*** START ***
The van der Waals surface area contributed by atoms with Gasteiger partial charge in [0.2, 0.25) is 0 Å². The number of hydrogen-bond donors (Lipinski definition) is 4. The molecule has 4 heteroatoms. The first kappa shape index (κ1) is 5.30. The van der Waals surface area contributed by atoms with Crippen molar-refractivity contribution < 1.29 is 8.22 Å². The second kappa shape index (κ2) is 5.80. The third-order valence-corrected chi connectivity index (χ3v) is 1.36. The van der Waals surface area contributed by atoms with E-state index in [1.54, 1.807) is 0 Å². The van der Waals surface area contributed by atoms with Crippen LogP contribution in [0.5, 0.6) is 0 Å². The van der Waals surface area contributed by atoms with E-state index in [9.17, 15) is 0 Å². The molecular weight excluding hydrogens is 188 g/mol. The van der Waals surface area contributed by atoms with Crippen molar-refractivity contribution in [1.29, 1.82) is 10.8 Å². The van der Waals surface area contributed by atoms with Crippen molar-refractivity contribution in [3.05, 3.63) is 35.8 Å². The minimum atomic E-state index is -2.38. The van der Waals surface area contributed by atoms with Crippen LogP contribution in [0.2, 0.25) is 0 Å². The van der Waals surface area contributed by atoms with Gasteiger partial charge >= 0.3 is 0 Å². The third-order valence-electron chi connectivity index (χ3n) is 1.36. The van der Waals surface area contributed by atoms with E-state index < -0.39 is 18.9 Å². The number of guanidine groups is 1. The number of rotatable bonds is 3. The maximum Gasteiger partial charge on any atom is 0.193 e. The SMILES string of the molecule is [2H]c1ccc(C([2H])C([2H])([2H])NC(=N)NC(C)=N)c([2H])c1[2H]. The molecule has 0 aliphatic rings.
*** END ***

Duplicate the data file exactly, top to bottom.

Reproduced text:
The van der Waals surface area contributed by atoms with Gasteiger partial charge in [0.2, 0.25) is 0 Å². The number of hydrogen-bond donors (Lipinski definition) is 4. The molecule has 4 heteroatoms. The first kappa shape index (κ1) is 5.30. The van der Waals surface area contributed by atoms with Crippen molar-refractivity contribution < 1.29 is 8.22 Å². The second kappa shape index (κ2) is 5.80. The third-order valence-corrected chi connectivity index (χ3v) is 1.36. The van der Waals surface area contributed by atoms with E-state index in [1.54, 1.807) is 0 Å². The van der Waals surface area contributed by atoms with Crippen LogP contribution in [0.5, 0.6) is 0 Å². The van der Waals surface area contributed by atoms with E-state index in [9.17, 15) is 0 Å². The molecular weight excluding hydrogens is 188 g/mol. The van der Waals surface area contributed by atoms with Crippen molar-refractivity contribution in [1.29, 1.82) is 10.8 Å². The van der Waals surface area contributed by atoms with Crippen molar-refractivity contribution in [3.05, 3.63) is 35.8 Å². The minimum atomic E-state index is -2.38. The van der Waals surface area contributed by atoms with Crippen LogP contribution in [0.2, 0.25) is 0 Å². The van der Waals surface area contributed by atoms with Gasteiger partial charge >= 0.3 is 0 Å². The third-order valence-electron chi connectivity index (χ3n) is 1.36. The van der Waals surface area contributed by atoms with E-state index < -0.39 is 18.9 Å². The number of guanidine groups is 1. The number of rotatable bonds is 3. The maximum Gasteiger partial charge on any atom is 0.193 e. The SMILES string of the molecule is [2H]c1ccc(C([2H])C([2H])([2H])NC(=N)NC(C)=N)c([2H])c1[2H]. The molecule has 0 aliphatic rings.